Brucker Hall, The U.S. Army Band's home on Joint Base Myer-Henderson Hall, has been buzzing with activity all week during the annual Eastern Trombone Workshop (ETW). It is one of the largest annual events for trombone worldwide. According to TUSAB's website www.us
armyband.com, “The workshop's mission is to give students, performers and educators an opportunity to meet and share ideas, talents and opinions about the world of trombone.”
The “Pershing's Own”-sponsored event began March 21 with workshops, rehearsals, competitions, master classes, concerts, a jazz showcase and exhibits. Continuing today and Saturday, there are still a variety of events available to attend, free of charge. No tickets, reservations or registration fees are required to attend. The U.S. Army Blues will perform tonight and The U.S. Army Orchestra on Saturday.
Along with the talented members of “Pershing's Own,” the event features prominent trombonists, who have traveled far and wide to attend the workshop, including New York City recording artist David Taylor, Vienna Philharmonic principal trombone, Ian Bousfield, Nitzan Haroz, the principal trombonist of the Philadelphia Orchestra, and professional trombonist, Andy Martin, one of Hollywood's leading trombonists for motion pictures, television, live theater and commercial recordings.
“We've been hosting the workshop here since 1993,” said Staff Sgt. Chris Branagan, marketing and public relations for The U.S. Army Band and assistant chairman for the ETW, who explained ETW is the only professionally organized and staffed trombone workshop or conference in the United States. The ETW has been in existence since it was founded in 1978 and held at Towson State University, in Baltimore, Md. According to www.usarmyband.com, “In 1981, the workshop moved to Florida State University … The U.S. Navy Band took control of the workshop in 1986.”
Sgt. 1st Class Sam Woodhead, principal trombone with The U.S. Army Concert Band, the ETW chairman and Branagan work year-round on the event. “We start booking artists around the end of the summer. We also have people contacting us all year, asking to participate,” Branagan said.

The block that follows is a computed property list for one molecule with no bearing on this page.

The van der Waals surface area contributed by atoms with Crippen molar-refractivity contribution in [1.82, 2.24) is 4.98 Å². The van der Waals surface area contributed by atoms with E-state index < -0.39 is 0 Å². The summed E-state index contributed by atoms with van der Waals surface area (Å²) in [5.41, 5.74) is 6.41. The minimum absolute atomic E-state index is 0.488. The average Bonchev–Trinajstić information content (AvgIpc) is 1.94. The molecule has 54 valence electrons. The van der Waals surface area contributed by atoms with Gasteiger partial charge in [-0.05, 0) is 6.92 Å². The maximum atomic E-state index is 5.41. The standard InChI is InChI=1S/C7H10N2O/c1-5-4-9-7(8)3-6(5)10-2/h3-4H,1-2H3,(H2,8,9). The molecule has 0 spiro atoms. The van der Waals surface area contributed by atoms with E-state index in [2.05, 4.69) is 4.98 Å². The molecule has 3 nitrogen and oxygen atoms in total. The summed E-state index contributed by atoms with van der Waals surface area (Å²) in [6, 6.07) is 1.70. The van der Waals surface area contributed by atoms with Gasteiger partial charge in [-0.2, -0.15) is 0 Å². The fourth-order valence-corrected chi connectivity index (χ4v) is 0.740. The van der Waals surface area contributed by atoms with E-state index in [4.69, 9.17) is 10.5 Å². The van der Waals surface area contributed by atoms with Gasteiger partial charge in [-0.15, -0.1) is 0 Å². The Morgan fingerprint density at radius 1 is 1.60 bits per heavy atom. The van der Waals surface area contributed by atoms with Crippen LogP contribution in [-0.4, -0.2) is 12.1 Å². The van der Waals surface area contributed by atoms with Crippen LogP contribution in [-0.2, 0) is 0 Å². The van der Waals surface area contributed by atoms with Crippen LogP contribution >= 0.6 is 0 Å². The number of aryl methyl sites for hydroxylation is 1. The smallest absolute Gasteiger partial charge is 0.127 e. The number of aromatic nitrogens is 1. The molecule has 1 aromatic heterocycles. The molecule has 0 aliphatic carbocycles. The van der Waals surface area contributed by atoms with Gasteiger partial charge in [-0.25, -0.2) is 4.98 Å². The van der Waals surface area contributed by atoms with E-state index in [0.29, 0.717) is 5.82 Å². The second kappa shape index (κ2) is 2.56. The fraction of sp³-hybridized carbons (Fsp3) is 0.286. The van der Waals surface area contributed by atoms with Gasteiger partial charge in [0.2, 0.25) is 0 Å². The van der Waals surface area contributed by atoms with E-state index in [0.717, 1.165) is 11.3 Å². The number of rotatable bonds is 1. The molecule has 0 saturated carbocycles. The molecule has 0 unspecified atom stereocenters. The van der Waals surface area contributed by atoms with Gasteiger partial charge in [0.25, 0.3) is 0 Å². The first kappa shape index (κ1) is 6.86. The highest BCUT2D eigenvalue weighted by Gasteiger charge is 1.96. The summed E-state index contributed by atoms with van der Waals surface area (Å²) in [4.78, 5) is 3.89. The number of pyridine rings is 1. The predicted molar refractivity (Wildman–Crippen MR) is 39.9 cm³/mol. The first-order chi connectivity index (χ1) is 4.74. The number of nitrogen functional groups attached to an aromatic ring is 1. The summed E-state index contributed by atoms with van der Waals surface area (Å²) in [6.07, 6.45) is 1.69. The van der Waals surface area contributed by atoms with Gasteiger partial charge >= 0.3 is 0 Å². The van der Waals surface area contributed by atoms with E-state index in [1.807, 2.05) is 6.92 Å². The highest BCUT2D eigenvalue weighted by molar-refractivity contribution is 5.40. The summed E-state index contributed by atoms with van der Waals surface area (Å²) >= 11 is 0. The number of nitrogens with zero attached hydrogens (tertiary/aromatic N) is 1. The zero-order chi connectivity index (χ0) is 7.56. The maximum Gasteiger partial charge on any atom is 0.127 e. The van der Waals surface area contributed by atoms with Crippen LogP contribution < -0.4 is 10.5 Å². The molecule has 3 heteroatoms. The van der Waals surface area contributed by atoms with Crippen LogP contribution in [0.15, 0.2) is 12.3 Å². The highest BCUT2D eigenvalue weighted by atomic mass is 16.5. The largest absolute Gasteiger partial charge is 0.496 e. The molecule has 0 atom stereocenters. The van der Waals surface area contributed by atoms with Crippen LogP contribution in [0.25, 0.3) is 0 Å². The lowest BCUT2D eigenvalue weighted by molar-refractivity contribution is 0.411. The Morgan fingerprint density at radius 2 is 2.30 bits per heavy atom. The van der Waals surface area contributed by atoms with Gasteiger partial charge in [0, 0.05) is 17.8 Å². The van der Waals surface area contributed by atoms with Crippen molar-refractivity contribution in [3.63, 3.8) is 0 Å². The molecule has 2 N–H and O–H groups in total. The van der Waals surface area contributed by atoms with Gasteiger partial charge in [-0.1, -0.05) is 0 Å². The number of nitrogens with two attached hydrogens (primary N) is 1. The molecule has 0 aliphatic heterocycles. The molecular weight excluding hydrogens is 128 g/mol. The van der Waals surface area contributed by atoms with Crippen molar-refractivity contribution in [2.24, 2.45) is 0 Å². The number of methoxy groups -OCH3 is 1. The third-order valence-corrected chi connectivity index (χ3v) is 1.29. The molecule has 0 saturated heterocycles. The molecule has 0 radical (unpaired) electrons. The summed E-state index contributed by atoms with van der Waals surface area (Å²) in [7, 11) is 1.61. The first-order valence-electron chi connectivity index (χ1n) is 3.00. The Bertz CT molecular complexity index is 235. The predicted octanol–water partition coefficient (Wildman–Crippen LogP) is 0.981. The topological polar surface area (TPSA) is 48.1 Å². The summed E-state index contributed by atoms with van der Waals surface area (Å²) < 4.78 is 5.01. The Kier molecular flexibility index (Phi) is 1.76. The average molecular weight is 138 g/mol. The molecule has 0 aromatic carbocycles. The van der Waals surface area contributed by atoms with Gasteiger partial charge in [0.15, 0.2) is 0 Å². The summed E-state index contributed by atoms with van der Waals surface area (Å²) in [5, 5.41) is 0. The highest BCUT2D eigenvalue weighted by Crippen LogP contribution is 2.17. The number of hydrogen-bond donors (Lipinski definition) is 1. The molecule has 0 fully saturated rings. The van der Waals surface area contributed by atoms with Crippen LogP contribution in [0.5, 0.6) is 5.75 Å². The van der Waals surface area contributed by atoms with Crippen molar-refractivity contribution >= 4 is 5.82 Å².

“This workshop is one of the reasons I took this job [with The U.S. Army Band],” said Branagan, who was a trombonist with the San Antonio Symphony and taught trombone at the University of San Antonio before enlisting in the Army to pursue his career in music.
Branagan said college and university students have attended the event as far away as south Texas, Colorado, and California, as well as students attending throughout the entire east coast. “We typically try to schedule it around spring break so more students can attend,” he said.
“Seven university trombone choirs are also participating this year as well as a couple of area high school groups who will be playing in the balcony between performances. All the performances taking place in the major studio [at Brucker Hall] will be video broadcast on the Army Band's website. The performances in the minor studio will be available for audio only.
A new feature of the ETW this year is a servicemember seminar for military band members. “It's like a professional development course people stationed in other Army bands can come and participate,” said Branagan. “Some of the guest artists are donating their time to provide these people with private lessons. It's an incredible opportunity for those who are stationed out in the field to get lessons from people like [Ian] Bousfield or [Nitzan] Haroz.”
For a list of performances and other events held throughout JBM-HH today and tomorrow, check the ETW schedule by scanning the smart phone iconbelow. Information is also available at www.usarmyband.com/trombone/etw_schedule.html.